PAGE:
Pete Skomoroch fired back that “since machine learning and physics are both just mathematics” that Jonathan was actually just a machine learning expert by another name. Those skills, said Skomoroch, helped him tackle and ultimately succeed in a domain in which he had little prior expertise.
Pete Warden, arguing for machine learning skills, cited his own experience at JetPac, his new travel site, where identifying high quality user photos was a high priority. They hosted a competition on Kaggle, the machine learning contest platform, and in three weeks had built a quality ranking algorithm for just $5,000.
Amy Heineike then retorted that Pete Warden had actually made the case against himself. In outsourcing their machine learning, she claimed, they underscored the importance of the one thing they could not outsource: their own domain expertise.
Toby Segaran agreed that company founders have excellent domain expertise: that is why they started their companies. But when hiring a first data scientist, they need to hire for what they don’t have: machine learning skills. (Zing!)
Pete Skomoroch ended the debate with a rhetorical question, asking the audience to consider the most successful companies in recent years: was human intuition or was it analytics driving them?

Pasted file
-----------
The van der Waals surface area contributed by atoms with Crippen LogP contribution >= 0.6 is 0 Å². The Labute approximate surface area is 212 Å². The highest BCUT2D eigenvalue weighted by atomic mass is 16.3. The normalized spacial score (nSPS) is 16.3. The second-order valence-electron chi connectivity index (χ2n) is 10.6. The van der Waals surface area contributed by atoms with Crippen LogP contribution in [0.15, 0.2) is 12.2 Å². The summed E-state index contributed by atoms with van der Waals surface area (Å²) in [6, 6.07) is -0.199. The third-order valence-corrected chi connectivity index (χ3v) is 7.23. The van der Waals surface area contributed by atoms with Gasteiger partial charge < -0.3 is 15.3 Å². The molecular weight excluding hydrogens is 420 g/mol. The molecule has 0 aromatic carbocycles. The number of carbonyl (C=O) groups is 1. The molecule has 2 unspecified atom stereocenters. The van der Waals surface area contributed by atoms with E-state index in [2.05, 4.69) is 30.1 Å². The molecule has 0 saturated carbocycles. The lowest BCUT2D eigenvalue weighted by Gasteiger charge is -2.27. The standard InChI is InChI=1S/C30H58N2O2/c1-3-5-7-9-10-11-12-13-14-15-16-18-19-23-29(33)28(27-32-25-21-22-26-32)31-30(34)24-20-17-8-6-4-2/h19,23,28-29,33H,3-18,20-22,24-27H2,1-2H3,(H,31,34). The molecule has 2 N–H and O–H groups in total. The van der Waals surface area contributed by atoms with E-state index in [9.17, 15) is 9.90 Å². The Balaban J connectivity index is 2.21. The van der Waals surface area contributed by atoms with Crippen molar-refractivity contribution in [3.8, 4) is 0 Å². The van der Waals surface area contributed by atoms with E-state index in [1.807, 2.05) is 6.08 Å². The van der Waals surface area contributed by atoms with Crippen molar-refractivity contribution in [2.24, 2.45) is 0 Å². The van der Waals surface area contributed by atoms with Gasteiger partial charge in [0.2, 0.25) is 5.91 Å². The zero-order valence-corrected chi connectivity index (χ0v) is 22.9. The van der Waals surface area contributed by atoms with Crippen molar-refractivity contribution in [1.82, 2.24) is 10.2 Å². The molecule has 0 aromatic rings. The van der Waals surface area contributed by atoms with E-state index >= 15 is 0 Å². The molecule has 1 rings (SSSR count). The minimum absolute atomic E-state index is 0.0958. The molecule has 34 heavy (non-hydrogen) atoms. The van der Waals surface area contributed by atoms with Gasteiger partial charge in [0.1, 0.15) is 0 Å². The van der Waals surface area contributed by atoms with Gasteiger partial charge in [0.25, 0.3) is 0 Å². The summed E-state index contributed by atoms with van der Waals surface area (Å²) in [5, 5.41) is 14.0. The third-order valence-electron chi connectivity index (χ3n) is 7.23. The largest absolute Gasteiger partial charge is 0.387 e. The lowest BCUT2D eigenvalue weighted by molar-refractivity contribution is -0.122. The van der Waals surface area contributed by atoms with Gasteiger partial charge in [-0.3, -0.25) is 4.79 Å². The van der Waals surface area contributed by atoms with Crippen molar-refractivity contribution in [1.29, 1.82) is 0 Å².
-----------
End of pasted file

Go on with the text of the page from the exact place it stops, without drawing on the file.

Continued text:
The Verdict: Let Us All Now Hail Our Machine Learning Overlords
In the end, the audience was polled again, and the results were tabulated in parallel by the panel (using what I like to call ManReduce), the verdict was: 52 for domain expertise, 55 for machine learning.
Like any good debate topic, there is merit on both sides of the domain expertise versus machine learning proposition. As Hal Varian said when we asked him before the panel: “it depends on the structure of the problem.” And in fairness to the debate panelists, they did not choose their positions: we assigned teams fifteen minutes before we went on stage.
One of the conclusions reached was that, when a problem is well-structured (or to Drew Conway’s point, when a good question is posed), it is much easier for machine learning to succeed. Kaggle’s strength as a contest platform is that domain experts have already framed the problem: they choose the features of the data to use (feature engineering or “feature creation”, as Monica Rogati calls it) as well as the criteria for success. This is the first, hardest step in any data science project. After this, machine learners can step in and develop the best algorithms for classifying and predicting new data (or, less usefully, explaining old data).
Thus who you decide to hire as your first data scientist — a domain expert or a machine learner — might be as simple as this: could you currently prepare your data for a Kaggle competition? If so, then hire a machine learner. If not, hire a data scientist who has the domain expertise and the data hacking skills to get you there.
(Thanks to O’Reilly Media, and Strata organizers Edd Dumbill and Alistair Croll — who suggested the Oxford Debate format — for hosting a terrific conference).